Where must improvement efforts focus? An electronic catalog embedded within a Web site is the most useful feature for finding technical products. Having vital information available online is crucial in determining if one parts manufacturer gets the order or if it goes to the next supplier. Engineers in a position to purchase or recommend a part or component will return to Web sites offering easy searches of updated, comprehensive catalogs, specification sheets, application notes and CAD drawings. They'll also return to sites on which useful content has been correctly aggregated and organized.
How Users Get Information
If you are planning a few changes to your Web site, first determine how users desire to find their information. Here are some factors to consider.
Featured content — Most home pages of parts and components manufacturers devote space to featured content, such as what's new or being promoted. By itself, featured content has limited appeal. If new or featured products aren't relevant to a particular user, they are ignored.
Navigation—Navigation involves users clicking on buttons and drop-down lists that direct them to specific content. For sites with strong navigation tools, such as many of the Web pages offered by consumer goods retailers, navigation features alone are usually adequate. Good navigation tools are important on a manufacturer's Web site, too. Still, millions of engineers initiating Internet searches for parts and components often need far deeper site search functionality to locate the detailed information they seek.
Search—Search functionality varies widely. Search tools often consist of a simple type-in keyword text box. Sometimes search logic includes more sophisticated Boolean operators such as "AND" or "OR." Searches can seem haphazard and be frustrating for users, especially when they're hit with too many "no results found" return messages or, just as bad, page after page of unfiltered results. A powerful search mechanism based on industry conventions that allows engineers to search by specifications or defined parameters is often critical to the success of a manufacturer's Web site.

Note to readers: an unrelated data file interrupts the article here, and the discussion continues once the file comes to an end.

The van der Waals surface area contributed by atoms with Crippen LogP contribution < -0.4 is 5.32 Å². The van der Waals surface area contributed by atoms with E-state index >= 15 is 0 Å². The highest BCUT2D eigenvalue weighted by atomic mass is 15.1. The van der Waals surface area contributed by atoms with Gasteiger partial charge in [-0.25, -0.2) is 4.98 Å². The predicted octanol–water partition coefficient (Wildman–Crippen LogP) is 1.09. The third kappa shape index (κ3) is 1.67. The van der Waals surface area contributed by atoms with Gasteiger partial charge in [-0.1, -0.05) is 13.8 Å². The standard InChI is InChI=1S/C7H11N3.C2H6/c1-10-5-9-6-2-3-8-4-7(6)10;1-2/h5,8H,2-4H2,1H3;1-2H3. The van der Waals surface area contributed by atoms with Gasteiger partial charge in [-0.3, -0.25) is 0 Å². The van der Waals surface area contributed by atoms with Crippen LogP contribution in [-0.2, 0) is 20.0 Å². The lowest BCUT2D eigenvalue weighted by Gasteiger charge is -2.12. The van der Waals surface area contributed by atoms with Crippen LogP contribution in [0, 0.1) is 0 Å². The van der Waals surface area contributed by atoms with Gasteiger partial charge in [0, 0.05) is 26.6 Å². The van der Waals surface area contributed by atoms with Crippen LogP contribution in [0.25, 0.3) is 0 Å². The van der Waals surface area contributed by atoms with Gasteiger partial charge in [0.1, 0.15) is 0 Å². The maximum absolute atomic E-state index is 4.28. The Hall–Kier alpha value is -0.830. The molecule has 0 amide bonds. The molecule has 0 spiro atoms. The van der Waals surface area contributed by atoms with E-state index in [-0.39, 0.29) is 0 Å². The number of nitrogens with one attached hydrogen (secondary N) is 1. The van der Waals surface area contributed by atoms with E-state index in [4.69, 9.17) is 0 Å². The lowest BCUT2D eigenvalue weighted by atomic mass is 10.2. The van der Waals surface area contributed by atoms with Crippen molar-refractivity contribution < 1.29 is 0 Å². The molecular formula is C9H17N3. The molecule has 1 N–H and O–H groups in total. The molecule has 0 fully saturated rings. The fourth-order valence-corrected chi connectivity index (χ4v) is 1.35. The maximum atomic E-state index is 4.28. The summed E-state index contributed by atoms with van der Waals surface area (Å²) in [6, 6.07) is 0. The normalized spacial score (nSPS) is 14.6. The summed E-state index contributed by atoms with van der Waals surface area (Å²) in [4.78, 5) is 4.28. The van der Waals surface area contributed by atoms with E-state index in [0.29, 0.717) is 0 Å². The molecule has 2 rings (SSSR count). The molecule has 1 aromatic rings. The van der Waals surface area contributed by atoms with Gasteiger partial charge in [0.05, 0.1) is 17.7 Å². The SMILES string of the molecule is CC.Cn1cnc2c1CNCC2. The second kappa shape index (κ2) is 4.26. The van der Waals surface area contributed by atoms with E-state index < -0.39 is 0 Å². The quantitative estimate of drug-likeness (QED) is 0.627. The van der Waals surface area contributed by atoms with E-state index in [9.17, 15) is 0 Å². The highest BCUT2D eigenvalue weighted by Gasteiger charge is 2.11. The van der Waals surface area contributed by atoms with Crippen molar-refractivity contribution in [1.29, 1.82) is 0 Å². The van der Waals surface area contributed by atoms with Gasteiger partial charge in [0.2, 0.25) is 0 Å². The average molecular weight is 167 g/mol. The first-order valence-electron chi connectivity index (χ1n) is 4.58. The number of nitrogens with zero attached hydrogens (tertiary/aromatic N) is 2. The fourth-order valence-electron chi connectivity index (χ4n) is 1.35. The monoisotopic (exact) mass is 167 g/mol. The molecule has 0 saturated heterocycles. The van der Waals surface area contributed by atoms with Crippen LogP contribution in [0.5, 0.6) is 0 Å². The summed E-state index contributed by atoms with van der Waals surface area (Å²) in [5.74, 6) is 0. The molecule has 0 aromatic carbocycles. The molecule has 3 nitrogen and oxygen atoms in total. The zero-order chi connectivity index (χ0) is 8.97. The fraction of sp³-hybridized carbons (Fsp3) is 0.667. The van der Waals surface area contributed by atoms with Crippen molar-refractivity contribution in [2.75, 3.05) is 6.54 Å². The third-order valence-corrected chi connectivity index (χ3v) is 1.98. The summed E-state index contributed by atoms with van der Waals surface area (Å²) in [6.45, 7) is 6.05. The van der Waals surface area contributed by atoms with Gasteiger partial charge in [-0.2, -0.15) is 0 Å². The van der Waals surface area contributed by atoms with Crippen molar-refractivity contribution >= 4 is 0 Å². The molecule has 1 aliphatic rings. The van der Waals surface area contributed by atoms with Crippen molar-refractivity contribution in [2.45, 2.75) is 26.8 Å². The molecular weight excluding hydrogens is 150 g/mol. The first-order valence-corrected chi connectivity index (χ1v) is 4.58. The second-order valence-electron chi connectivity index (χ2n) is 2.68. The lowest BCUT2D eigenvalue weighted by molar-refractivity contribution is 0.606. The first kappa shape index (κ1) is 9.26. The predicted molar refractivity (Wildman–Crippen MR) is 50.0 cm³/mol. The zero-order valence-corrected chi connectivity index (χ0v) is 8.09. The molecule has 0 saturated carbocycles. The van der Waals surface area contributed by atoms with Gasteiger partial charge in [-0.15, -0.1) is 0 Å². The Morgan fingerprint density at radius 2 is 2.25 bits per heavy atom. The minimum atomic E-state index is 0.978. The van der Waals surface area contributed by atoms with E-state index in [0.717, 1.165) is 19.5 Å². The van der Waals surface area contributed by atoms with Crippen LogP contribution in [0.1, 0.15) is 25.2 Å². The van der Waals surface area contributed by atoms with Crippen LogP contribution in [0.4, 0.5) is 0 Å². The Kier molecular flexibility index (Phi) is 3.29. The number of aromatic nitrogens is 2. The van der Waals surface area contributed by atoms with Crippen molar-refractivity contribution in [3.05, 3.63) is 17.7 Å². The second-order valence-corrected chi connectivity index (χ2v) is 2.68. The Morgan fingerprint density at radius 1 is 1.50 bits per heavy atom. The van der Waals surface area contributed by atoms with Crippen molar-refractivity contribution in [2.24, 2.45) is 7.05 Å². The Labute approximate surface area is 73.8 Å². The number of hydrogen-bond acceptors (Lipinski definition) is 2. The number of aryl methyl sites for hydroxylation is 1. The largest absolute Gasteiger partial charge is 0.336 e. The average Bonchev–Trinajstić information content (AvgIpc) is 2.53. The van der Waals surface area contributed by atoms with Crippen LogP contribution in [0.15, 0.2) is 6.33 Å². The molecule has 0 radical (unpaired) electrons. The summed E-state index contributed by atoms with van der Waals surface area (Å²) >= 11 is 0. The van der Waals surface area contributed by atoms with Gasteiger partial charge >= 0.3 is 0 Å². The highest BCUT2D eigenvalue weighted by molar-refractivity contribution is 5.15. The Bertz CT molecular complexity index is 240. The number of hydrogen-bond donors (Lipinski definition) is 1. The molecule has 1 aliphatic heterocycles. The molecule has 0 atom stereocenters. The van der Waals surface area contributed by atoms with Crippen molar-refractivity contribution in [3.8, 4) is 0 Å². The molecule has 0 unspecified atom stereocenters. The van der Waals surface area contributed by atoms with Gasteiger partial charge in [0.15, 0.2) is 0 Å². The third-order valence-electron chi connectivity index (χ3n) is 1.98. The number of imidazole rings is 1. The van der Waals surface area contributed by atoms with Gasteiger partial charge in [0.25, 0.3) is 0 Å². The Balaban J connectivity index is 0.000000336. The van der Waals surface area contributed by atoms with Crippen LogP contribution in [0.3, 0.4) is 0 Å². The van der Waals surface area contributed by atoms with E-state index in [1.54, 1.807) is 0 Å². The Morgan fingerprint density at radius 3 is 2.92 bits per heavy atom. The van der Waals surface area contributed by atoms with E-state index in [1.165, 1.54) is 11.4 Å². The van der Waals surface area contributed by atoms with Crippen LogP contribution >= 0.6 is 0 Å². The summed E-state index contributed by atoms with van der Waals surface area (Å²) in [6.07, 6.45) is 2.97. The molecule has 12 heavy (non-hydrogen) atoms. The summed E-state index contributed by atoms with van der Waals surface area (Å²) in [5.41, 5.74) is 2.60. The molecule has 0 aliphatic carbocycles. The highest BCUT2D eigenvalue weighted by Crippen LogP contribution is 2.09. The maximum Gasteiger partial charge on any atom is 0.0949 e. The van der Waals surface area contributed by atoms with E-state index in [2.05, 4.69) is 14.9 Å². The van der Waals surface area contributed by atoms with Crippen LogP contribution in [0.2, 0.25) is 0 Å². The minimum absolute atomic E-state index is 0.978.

Why Searches Fail On Many Manufacturer Sites
According to Forrester Research, 90 percent of companies say search is vital to the success of their Web sites. Search can improve access to products, lead to higher conversion rates and help lower customer service costs. A good search capability drastically reduces the need for manual intervention from customer service or sales people.
Still, search tools are notorious for promising but failing to deliver desired results. Some search tools fail to retrieve key information or to put results in order of relevance. Other tools can deliver results that are cryptic, terse descriptions, often taken directly from HTML page title tags. Because of problems with many search mechanisms, users fail to find their target content as often as 70 percent of the time. Does that statistic suggest that you, too, could be losing 70 percent of your Web site visitors out of frustration after they fail to find an exact match for a part or component?
Poor Search Capabilities Are Difficult To Fix
A Web site search is a complex process. Web sites with poor search capabilities are difficult to fix. There are several reasons for this:
Heavy content management requirements—Consider the parts manu-facturer with thousands of stock keeping units (SKUs). For a search by an engineer to work properly, Web pages must maintain consistent metadata—data that describes other data—for each SKU. In this case, metadata is data that lets a search engine know what is on a Web page so that content can be found, ranked and presented. To improve search results, a manufacturer would need to create metadata and fine-tune the user interface. Few organizations have resources to dedicate to such arduous tasks.